In the Swiss Alps have stranded thousands of tourists


The Matterhorn Gotthard Bahn railway company said the first shuttle trains between Zermatt and Täsch began operating at 17:15 (16:15 GMT) on Wednesday.

Thirteen thousand tourists are now stranded in a Swiss ski resort following heavy snowfall, increasing the risk of avalanches.

Thousands of tourists have been left stranded in the Alps after heavy snowfall.

The stranded tourists will not be able to ski for the time being, due to the high risk of avalanches.

It said teams were working "as a matter of urgency" to try to open roads to Zermatt.

The rail network in Tasch remains closed due to snow, but replacement buses are operating, making it possible for people to reach regional airports.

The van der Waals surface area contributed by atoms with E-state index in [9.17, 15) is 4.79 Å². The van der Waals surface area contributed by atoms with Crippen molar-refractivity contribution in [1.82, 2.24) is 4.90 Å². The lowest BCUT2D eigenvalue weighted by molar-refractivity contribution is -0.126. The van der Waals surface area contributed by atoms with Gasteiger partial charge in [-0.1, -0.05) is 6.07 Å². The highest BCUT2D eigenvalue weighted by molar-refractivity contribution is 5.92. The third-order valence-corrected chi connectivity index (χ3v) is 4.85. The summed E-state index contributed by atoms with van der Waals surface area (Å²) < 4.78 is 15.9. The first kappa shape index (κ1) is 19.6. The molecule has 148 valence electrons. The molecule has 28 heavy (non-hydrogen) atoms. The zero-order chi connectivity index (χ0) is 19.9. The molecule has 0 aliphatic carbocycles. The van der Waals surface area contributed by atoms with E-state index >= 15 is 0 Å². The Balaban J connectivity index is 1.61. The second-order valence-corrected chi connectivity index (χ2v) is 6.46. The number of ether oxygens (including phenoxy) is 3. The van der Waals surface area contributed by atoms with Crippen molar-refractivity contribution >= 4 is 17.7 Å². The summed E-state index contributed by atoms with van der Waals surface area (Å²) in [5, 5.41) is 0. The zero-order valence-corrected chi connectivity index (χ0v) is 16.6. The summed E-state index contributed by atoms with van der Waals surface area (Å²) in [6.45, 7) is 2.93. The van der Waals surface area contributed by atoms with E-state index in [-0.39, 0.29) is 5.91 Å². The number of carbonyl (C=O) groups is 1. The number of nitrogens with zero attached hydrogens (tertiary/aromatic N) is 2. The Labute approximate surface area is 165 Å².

The ski village and others at high altitude in Switzerland's Valais region have received more than three feet of snow in recent days, forcing the avalanche risk to be raised to its maximum level, according to the region's president, Romy Biner-Hauser.

The tourism office's website noted a "power breakdown all over Zermatt" and requested people stay at home so not to disrupt those clearing snow.

He said the helicopter journey costs "around 200 Swiss francs ($204, 170 euros) per person" and stressed that the flights should not be described as an evacuation.

The unusually heavy snowfall has caused havoc across the Alpine region, and led to several casualties.

One skier was killed and another injured during an avalanche in the French Pyrenees.

British snowboarder John Bromell, of Lincolnshire, is still missing after he was last seen heading to the slopes in the French ski resort of Tignes on Sunday.

The main access road has been closed since early Monday, while the train was halted Monday evening, she said. The only way out previously was via helicopter with around 100 people airlifted out every hour.